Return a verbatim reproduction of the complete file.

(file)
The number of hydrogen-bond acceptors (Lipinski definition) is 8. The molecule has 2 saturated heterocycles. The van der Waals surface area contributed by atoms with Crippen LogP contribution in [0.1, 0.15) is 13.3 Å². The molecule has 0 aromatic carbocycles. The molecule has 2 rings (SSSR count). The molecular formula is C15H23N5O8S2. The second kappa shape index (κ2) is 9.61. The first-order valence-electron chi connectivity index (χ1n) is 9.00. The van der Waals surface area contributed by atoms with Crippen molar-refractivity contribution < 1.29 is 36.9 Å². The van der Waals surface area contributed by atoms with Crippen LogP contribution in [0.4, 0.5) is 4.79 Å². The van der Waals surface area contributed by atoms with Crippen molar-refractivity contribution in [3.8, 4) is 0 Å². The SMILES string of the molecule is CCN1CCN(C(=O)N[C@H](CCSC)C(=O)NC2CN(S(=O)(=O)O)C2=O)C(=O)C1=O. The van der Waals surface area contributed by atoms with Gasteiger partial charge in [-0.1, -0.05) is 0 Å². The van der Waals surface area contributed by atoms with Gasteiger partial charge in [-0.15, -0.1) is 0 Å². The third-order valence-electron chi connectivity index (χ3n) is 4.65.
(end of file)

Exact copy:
The number of hydrogen-bond acceptors (Lipinski definition) is 8. The molecule has 2 saturated heterocycles. The van der Waals surface area contributed by atoms with Crippen LogP contribution in [0.1, 0.15) is 13.3 Å². The molecule has 0 aromatic carbocycles. The molecule has 2 rings (SSSR count). The molecular formula is C15H23N5O8S2. The second kappa shape index (κ2) is 9.61. The first-order valence-electron chi connectivity index (χ1n) is 9.00. The van der Waals surface area contributed by atoms with Crippen molar-refractivity contribution < 1.29 is 36.9 Å². The van der Waals surface area contributed by atoms with Crippen LogP contribution in [0.4, 0.5) is 4.79 Å². The van der Waals surface area contributed by atoms with Crippen molar-refractivity contribution in [3.8, 4) is 0 Å². The SMILES string of the molecule is CCN1CCN(C(=O)N[C@H](CCSC)C(=O)NC2CN(S(=O)(=O)O)C2=O)C(=O)C1=O. The van der Waals surface area contributed by atoms with Gasteiger partial charge in [-0.1, -0.05) is 0 Å². The van der Waals surface area contributed by atoms with Gasteiger partial charge in [-0.15, -0.1) is 0 Å². The third-order valence-electron chi connectivity index (χ3n) is 4.65.